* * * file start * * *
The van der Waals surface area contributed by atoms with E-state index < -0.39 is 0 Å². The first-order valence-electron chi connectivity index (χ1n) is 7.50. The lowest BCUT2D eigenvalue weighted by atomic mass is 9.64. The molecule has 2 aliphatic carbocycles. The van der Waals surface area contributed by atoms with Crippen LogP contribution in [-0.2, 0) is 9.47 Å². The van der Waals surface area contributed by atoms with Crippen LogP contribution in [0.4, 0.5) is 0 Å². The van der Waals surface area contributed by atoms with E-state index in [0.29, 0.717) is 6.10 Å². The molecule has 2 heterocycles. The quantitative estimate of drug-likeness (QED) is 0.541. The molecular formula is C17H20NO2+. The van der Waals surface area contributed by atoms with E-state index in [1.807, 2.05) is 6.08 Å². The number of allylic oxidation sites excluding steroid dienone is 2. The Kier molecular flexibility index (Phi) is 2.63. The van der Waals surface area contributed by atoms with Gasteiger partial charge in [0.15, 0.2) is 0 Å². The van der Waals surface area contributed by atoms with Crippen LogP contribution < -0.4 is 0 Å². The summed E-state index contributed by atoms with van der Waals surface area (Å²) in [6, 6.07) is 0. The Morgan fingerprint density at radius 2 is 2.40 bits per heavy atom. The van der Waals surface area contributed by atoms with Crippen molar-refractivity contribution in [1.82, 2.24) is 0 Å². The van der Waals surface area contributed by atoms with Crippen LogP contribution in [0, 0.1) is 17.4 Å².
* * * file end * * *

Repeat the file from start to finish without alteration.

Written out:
The van der Waals surface area contributed by atoms with E-state index < -0.39 is 0 Å². The first-order valence-electron chi connectivity index (χ1n) is 7.50. The lowest BCUT2D eigenvalue weighted by atomic mass is 9.64. The molecule has 2 aliphatic carbocycles. The van der Waals surface area contributed by atoms with Crippen LogP contribution in [-0.2, 0) is 9.47 Å². The van der Waals surface area contributed by atoms with Crippen LogP contribution in [0.4, 0.5) is 0 Å². The van der Waals surface area contributed by atoms with E-state index in [0.29, 0.717) is 6.10 Å². The molecule has 2 heterocycles. The quantitative estimate of drug-likeness (QED) is 0.541. The molecular formula is C17H20NO2+. The van der Waals surface area contributed by atoms with E-state index in [1.807, 2.05) is 6.08 Å². The number of allylic oxidation sites excluding steroid dienone is 2. The Kier molecular flexibility index (Phi) is 2.63. The van der Waals surface area contributed by atoms with Gasteiger partial charge in [0.15, 0.2) is 0 Å². The van der Waals surface area contributed by atoms with Crippen LogP contribution < -0.4 is 0 Å². The summed E-state index contributed by atoms with van der Waals surface area (Å²) in [6, 6.07) is 0. The Morgan fingerprint density at radius 2 is 2.40 bits per heavy atom. The van der Waals surface area contributed by atoms with Crippen molar-refractivity contribution in [1.82, 2.24) is 0 Å². The van der Waals surface area contributed by atoms with Crippen LogP contribution in [0, 0.1) is 17.4 Å².